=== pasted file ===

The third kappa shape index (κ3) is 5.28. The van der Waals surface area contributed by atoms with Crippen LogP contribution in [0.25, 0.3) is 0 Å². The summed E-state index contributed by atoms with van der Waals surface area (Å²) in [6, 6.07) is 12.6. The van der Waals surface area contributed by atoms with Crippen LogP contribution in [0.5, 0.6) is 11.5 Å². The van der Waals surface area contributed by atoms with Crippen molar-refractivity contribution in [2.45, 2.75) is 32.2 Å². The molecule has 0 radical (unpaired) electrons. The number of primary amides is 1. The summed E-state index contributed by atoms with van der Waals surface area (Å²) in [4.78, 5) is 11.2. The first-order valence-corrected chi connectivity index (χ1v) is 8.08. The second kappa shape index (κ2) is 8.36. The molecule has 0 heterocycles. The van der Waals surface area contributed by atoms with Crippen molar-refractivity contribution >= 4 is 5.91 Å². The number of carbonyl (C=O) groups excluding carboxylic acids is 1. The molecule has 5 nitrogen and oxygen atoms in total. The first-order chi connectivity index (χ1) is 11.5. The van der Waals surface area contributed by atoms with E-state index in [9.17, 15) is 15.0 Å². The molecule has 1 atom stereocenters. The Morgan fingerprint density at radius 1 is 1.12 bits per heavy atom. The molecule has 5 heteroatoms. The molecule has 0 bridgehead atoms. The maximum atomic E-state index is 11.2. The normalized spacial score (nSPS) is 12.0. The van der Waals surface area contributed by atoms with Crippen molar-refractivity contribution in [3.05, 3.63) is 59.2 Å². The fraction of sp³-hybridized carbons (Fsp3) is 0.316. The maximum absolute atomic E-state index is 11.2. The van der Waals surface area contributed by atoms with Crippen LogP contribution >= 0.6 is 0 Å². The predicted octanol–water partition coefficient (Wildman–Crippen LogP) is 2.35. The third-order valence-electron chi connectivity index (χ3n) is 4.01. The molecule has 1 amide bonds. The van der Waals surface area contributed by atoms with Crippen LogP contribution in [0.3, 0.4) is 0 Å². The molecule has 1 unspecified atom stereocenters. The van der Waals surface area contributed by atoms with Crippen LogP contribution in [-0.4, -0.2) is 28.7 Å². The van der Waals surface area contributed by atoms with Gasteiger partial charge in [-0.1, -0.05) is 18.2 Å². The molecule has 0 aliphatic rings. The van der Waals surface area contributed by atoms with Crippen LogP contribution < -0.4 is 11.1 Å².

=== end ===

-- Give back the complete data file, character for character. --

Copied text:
The third kappa shape index (κ3) is 5.28. The van der Waals surface area contributed by atoms with Crippen LogP contribution in [0.25, 0.3) is 0 Å². The summed E-state index contributed by atoms with van der Waals surface area (Å²) in [6, 6.07) is 12.6. The van der Waals surface area contributed by atoms with Crippen LogP contribution in [0.5, 0.6) is 11.5 Å². The van der Waals surface area contributed by atoms with Crippen molar-refractivity contribution in [2.45, 2.75) is 32.2 Å². The molecule has 0 radical (unpaired) electrons. The number of primary amides is 1. The summed E-state index contributed by atoms with van der Waals surface area (Å²) in [4.78, 5) is 11.2. The first-order valence-corrected chi connectivity index (χ1v) is 8.08. The second kappa shape index (κ2) is 8.36. The molecule has 0 heterocycles. The van der Waals surface area contributed by atoms with Crippen molar-refractivity contribution >= 4 is 5.91 Å². The number of carbonyl (C=O) groups excluding carboxylic acids is 1. The molecule has 5 nitrogen and oxygen atoms in total. The first-order chi connectivity index (χ1) is 11.5. The van der Waals surface area contributed by atoms with E-state index in [9.17, 15) is 15.0 Å². The molecule has 1 atom stereocenters. The Morgan fingerprint density at radius 1 is 1.12 bits per heavy atom. The molecule has 5 heteroatoms. The molecule has 0 bridgehead atoms. The maximum atomic E-state index is 11.2. The normalized spacial score (nSPS) is 12.0. The van der Waals surface area contributed by atoms with Crippen molar-refractivity contribution in [3.05, 3.63) is 59.2 Å². The fraction of sp³-hybridized carbons (Fsp3) is 0.316. The maximum absolute atomic E-state index is 11.2. The van der Waals surface area contributed by atoms with Crippen LogP contribution >= 0.6 is 0 Å². The predicted octanol–water partition coefficient (Wildman–Crippen LogP) is 2.35. The third-order valence-electron chi connectivity index (χ3n) is 4.01. The molecule has 1 amide bonds. The van der Waals surface area contributed by atoms with Crippen LogP contribution in [0.3, 0.4) is 0 Å². The molecule has 1 unspecified atom stereocenters. The van der Waals surface area contributed by atoms with Crippen LogP contribution in [-0.4, -0.2) is 28.7 Å². The van der Waals surface area contributed by atoms with Gasteiger partial charge in [-0.1, -0.05) is 18.2 Å². The molecule has 0 aliphatic rings. The van der Waals surface area contributed by atoms with Crippen LogP contribution < -0.4 is 11.1 Å².